An African-American playwright and writer, Lorraine Vivian Hansberry, was born May 19, 1930.
The first black woman to write a play performed on Broadway, she’s best known for her play A Raisin in the Sun. It focuses on Black Americans in Chicago living under racial segregation. The struggle against segregation was well-known to Hansberry’s family, which had challenged a restrictive covenant and eventually provoked the Supreme Court case Hansberry v. Lee. The play’s title was taken from the poem “Harlem” by Langston Hughes: “What happens to a dream deferred? Does it dry up like a raisin in the sun?”
She graduated from Betsy Ross Elementary in 1944 and Englewood High School in 1948 before attending the University of Wisconsin–Madison. There, she helped to integrate a dormitory.
Hansberry moved to Harlem in 1951 and joined the staff of the black newspaper Freedom.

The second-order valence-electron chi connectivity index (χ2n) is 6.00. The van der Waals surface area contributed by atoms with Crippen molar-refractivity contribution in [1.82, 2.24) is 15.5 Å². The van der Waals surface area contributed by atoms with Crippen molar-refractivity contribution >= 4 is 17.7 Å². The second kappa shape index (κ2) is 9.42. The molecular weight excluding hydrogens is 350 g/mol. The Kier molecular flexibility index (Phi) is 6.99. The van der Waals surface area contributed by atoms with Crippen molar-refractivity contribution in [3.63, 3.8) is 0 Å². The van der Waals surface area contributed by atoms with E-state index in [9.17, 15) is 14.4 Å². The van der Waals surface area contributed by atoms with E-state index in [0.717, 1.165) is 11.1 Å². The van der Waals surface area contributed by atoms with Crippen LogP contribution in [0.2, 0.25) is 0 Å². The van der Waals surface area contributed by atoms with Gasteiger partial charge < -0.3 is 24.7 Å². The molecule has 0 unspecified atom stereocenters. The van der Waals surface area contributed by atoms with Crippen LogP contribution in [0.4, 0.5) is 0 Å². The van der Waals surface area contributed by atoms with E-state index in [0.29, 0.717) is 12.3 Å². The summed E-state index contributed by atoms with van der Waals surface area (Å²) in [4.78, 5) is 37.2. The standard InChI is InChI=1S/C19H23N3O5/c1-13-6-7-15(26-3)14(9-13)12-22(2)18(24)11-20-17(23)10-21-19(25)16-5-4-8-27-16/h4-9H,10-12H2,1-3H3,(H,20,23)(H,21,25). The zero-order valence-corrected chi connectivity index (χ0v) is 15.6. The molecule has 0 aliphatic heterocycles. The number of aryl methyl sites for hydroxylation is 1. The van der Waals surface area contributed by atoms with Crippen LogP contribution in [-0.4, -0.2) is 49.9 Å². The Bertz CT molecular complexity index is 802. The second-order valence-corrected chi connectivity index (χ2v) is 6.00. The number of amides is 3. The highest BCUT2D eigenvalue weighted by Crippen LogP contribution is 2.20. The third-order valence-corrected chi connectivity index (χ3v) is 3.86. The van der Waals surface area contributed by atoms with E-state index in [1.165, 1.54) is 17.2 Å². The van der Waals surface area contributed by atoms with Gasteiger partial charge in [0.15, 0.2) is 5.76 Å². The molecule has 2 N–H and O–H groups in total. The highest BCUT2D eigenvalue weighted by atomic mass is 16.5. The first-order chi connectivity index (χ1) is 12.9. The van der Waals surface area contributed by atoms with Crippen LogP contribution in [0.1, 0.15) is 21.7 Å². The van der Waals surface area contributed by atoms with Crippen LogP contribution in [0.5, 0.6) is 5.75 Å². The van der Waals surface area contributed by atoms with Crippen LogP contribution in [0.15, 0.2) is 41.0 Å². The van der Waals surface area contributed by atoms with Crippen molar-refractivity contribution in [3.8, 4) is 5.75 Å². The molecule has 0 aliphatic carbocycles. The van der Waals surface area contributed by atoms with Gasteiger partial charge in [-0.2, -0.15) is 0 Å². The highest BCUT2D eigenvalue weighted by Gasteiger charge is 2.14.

She married in 1953, but it’s widely believed Hansberry was a closeted lesbian. An activist for gay rights, she wrote about feminism and homophobia.
A Raisin in the Sun was finished in 1957.
Hansberry is only the fifth woman to receive the New York Drama Critics Circle Award for Best Play. Over the next two years, Raisin was translated into 35 languages and was performed all over the world. Hansberry wrote two screenplays of Raisin. They were both rejected as controversial.
Hansberry was diagnosed with pancreatic cancer in 1963. Hansberry died at the age of 34 from cancer.
Nina Simone’s song “To Be Young, Gifted, and Black” was reportedly inspired by Hansberry.
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